Beginning more than 20 years ago, researchers started counting words in different environments and extrapolating the results to measure how many words disadvantaged children were missing out on.
"So the gap is about 30 million words during the course of four to five years, when the child is in development," said Kenneth Wong, a professor and director of the Urban Education Institute at Brown University, which has been studying the results of the Providence Talks program. "That's an enormous gap. The question is, what can we do about that challenge so that they can come to school prepared?"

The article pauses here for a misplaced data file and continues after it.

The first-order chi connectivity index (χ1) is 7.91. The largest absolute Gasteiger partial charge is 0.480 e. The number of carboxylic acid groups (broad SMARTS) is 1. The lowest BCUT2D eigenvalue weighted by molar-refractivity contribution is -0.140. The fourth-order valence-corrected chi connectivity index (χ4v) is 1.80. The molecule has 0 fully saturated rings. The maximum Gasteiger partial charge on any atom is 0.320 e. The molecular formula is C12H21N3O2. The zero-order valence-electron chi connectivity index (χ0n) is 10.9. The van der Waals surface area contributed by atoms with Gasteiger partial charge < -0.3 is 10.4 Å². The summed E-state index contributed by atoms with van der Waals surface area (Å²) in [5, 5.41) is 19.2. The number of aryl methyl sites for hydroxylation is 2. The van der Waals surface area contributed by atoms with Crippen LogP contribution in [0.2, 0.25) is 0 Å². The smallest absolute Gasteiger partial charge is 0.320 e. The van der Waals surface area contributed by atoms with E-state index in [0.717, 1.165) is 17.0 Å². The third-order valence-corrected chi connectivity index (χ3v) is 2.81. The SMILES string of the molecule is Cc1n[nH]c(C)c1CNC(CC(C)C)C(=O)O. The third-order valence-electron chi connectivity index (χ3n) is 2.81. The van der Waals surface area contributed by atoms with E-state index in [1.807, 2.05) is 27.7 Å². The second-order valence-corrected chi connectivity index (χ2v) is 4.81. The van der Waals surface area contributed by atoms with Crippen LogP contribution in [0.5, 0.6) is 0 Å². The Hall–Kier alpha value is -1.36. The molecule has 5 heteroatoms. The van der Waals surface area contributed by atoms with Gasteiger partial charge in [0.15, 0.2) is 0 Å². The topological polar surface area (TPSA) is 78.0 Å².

The program uses the word pedometers, typically clipped to a child's clothing, to capture audio during the day. It's not designed to be an eavesdropping program. It logs the number of words a child hears and speaks and how many turns the child takes entering a conversation.
Researchers say that a minimum of 15,000 words a day is needed for strong language development, but many children from low-income households often get a fraction of that.
In Providence, low-income families were asked to volunteer. They agreed to use the devices and then meet with program workers to review the data. The program started with the workers visiting parents at home but it has evolved into a playgroup model, where groups of parents bring their children to a local library or community center.